Mail Order Friends of the Frugal

Mail Order Friends of the Frugal

Remember the last time you were skimming across the clouds in a big commercial jetliner, looking to pass the time? You may have fished one of the glossy catalogs from the seat pocket in front of you, and flipped through the pages of amazingly ingenious and high-priced items.

If only you won the lottery, or came into a plum inheritance from the rich aunt you’d never met, you thought. Then you’d be able to make a few of those coveted items your own. But you knew the idea of ordering liberally from a catalog that included such items as hardwood Irish harps, portable spas, and authenticated seats from the original Yankee Stadium was sheer fantasy.

The publication was there in that seat pocket, you knew, for the sole purpose of siphoning cash from the wallets and purses of passengers with more moolah than they know what to do with. Not those, like most of the rest of us, who have less than we know what to do with.

But if you think those in-flight shopping catalogs are the only ones with terrifically innovative gift ideas to buy for yourself or for others, or if you think you have to pay a ton for such items, you haven’t met my pals Walter, Carol, Miles, and Harriett. These four stalwarts lend their names to mail order businesses of a wholly different breed. No, their catalogs aren’t in airline seat pockets. But the offerings within are at least as innovative.

And their prices? They’re amazingly low, not high.

Friends of the frugal

I’m speaking, of course, of the catalogs of Walter Drake, Carol Wright, Miles Kimball, and Harriett Carter. Each is a different mail order retail company, but at the same time so similar they might as well all be from the same corporate parent.

Let’s start with their names. Is there something about Anglo-Saxon monikers, the kind that would not look the least out of place on the manifest of the Mayflower, which inspires confidence and willingness to spend? It would appear so, based on the whitebread names of the people who founded or head these companies.

Just once, I’d like to see a good ethnic name gracing a mail order catalog. There may be a mail order firm somewhere in the nation called Jose Hernandez, but I haven’t found it yet.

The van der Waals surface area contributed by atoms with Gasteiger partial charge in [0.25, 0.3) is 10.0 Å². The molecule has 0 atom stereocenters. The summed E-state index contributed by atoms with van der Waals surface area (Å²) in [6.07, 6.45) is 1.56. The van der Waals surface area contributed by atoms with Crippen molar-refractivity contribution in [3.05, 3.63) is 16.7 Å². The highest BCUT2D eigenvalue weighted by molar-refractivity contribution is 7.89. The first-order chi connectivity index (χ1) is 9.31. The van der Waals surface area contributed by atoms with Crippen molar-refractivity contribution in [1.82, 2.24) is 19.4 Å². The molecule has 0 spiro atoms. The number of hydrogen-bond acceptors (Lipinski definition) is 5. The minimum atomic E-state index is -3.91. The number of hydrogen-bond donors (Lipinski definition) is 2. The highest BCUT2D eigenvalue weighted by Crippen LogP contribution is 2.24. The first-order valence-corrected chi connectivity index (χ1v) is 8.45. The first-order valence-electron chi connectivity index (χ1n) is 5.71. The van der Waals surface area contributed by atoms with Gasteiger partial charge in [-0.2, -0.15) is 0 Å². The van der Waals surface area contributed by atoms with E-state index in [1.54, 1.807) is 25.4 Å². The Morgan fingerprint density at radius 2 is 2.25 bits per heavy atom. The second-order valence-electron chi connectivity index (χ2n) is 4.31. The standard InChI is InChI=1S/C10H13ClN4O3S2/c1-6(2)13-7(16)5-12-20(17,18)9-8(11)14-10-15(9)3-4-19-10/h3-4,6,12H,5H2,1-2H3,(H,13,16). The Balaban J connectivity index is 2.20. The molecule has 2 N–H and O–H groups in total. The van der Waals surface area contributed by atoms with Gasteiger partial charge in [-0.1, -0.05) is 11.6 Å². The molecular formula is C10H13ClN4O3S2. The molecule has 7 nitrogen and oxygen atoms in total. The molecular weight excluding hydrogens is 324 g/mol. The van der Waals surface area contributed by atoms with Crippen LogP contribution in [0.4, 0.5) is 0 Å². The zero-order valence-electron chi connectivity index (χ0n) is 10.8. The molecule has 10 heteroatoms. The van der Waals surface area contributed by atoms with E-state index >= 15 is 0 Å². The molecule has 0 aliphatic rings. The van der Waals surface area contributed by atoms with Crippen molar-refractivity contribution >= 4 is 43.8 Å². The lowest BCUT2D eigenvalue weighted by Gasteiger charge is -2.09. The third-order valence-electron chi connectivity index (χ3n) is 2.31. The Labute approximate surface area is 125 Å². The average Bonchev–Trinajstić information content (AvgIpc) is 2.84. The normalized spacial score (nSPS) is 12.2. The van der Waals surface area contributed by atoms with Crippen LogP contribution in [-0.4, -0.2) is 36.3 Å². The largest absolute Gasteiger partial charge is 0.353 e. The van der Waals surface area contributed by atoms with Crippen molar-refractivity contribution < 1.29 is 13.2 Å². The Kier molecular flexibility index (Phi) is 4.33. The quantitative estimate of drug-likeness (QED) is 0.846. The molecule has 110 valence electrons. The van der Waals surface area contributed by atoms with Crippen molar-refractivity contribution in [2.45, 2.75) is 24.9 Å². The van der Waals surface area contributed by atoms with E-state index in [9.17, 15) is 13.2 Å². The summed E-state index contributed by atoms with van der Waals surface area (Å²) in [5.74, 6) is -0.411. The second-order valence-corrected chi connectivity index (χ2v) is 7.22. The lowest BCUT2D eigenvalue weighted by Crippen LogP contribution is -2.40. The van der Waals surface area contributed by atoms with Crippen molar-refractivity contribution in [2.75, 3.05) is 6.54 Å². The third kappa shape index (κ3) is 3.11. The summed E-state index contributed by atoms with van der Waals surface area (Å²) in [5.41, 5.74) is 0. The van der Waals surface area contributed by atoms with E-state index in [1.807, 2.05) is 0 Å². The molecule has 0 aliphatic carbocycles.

Then there’s the look of the catalogs. All have colorful covers emblazoned with attention-getting words and numbers. For instance, I’m looking at the bright blue cover of the Miles Kimball Summer Sale 2012 catalog, which trumpets in brilliant yellow and red hues, “Biggest SALE of the Year! Savings up to 75 percent off.”

Meantime, on the page of the Walter Drake website, one finds the same colors playing out in the headline “SHOP THESE GREAT BARGAIN BIN VALUE$”

Yet another amazing similarity is that most of the companies want you to know just how long they’ve been around delighting customers with their economical, ingenious gift items.

Underneath the Miles Kimball logo is the line, “Since 1935.” The exact same spot under the Walter Drake logo displays the message, “Since 1947.” And Harriett Carter’s script style logo appears just above a smaller subhead reading, “Distinctive Gifts Since 1958.” Perhaps not surprisingly, you have to search a bit to learn Carol Wright has been a leading direct mail marketer since its founding in 1972.

Values galore

The best thing Walter, Carol, Miles, and Harriett have in common is value. It’s the ingenuity and affordability of their products themselves that virtually ensures a place in your heart for the phenomenal foursome. Just page through their catalogs and see if you don’t find yourself convinced you could use at least two out of every three products advertised.

To provide an example, as a friend of mine turned 49 recently, I sent her from the Walter Drake catalog a doubly functional gift item. It’s a five-inch “Personal Megaphone” powered by three AAA batteries. As I noted in my birthday card to her, it will allow her to be heard above the crowd as she roots on her daughter in college basketball games. And now that she is in her 50th year, the megaphone, if kept at bedside, will enable her to summon help if she finds she has fallen and can’t get up.